The ‘Bantuan Khas’ which non-graduate teachers received earlier should form part of the proposed bonus, he said, stressing that they were not asking for anything extra.
“We consider the RM500 in ‘Bantuan Khas’ given out earlier as part of the bonus. This means that, for example, if your salary is RM1,000, then you get RM500 and not RM1,500,” he clarified.
This, he said, was important to understand so as not to create any dissatisfaction among graduate and non-graduate teachers.
On the economic front, he reckoned that the giving of bonuses would help stimulate the economy as people would have more purchasing power. For that, he hoped that private sector having a workforce of about 10 million people, will also give out bonus.
“When 10 million people are given better purchasing power, imagine what it can do for our economy,” he summed up.
Earlier, organising chairman Hii Nai Tong also spoke at the function.
The night was brightened up with lucky draws and karaoke singing. fresh graduates would be given top priority.
This would be followed by single male teachers, single female teachers, and newly married couples and so on.
Ghani recalled that the criteria were highlighted during the last Sept 4 meeting attended by representatives of 24 teachers’ unions, secondary school principal association and primary school headmaster association.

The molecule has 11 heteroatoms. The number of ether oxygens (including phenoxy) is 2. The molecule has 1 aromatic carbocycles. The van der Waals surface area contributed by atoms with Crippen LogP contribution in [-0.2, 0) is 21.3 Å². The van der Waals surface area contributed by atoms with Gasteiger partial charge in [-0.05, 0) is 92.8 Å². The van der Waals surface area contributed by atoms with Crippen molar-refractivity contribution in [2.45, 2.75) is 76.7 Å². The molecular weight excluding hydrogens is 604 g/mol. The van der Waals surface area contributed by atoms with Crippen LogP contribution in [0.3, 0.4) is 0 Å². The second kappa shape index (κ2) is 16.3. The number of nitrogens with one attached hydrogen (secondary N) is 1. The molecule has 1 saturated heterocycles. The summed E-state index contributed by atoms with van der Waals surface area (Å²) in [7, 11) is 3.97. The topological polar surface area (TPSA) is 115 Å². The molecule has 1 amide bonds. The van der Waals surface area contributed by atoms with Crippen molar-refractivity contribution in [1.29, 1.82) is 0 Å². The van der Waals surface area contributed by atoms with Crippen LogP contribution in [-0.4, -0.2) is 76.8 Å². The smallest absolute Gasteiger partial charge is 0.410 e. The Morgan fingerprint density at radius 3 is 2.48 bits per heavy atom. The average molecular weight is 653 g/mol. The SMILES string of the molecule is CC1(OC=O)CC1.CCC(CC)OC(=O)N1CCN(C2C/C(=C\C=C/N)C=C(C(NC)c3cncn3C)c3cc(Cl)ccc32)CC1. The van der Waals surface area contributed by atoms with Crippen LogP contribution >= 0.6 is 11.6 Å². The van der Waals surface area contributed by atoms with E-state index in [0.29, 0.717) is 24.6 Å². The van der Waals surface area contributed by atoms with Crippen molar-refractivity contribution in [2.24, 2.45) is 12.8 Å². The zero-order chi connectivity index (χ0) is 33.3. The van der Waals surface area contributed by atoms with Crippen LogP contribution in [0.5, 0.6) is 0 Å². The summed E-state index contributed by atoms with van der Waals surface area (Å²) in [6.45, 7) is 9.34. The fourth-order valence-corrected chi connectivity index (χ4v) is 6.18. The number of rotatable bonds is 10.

The president also dwelled on yearly merit points for teachers serving in rural schools, which he strongly felt would motivate them to perform well and boost their morale. Ghani explained that these merit points would be considered when it comes to promotion or even application for scholarships.
Turning to financial matters, he said STU also proposed to Prime Minister Datuk Seri Najib Tun Razak, who is also Finance Minister, to consider giving all civil servants a month’s bonus (minimum RM1,000) each from the coming budget.
The ‘Bantuan Khas’ which non-graduate teachers received earlier should form part of the proposed bonus, he said, stressing that they were not asking for anything extra.
“We consider the RM500 in ‘Bantuan Khas’ given out earlier as part of the bonus. This means that, for example, if your salary is RM1,000, then you get RM500 and not RM1,500,” he clarified.
This, he said, was important to understand so as not to create any dissatisfaction among graduate and non-graduate teachers.
On the economic front, he reckoned that the giving of bonuses would help stimulate the economy as people would have more purchasing power. For that, he hoped that private sector having a workforce of about 10 million people, will also give out bonus.
“When 10 million people are given better purchasing power, imagine what it can do for our economy,” he summed up.
Earlier, organising chairman Hii Nai Tong also spoke at the function.
The night was brightened up with lucky draws and karaoke singing.


2 ulasan: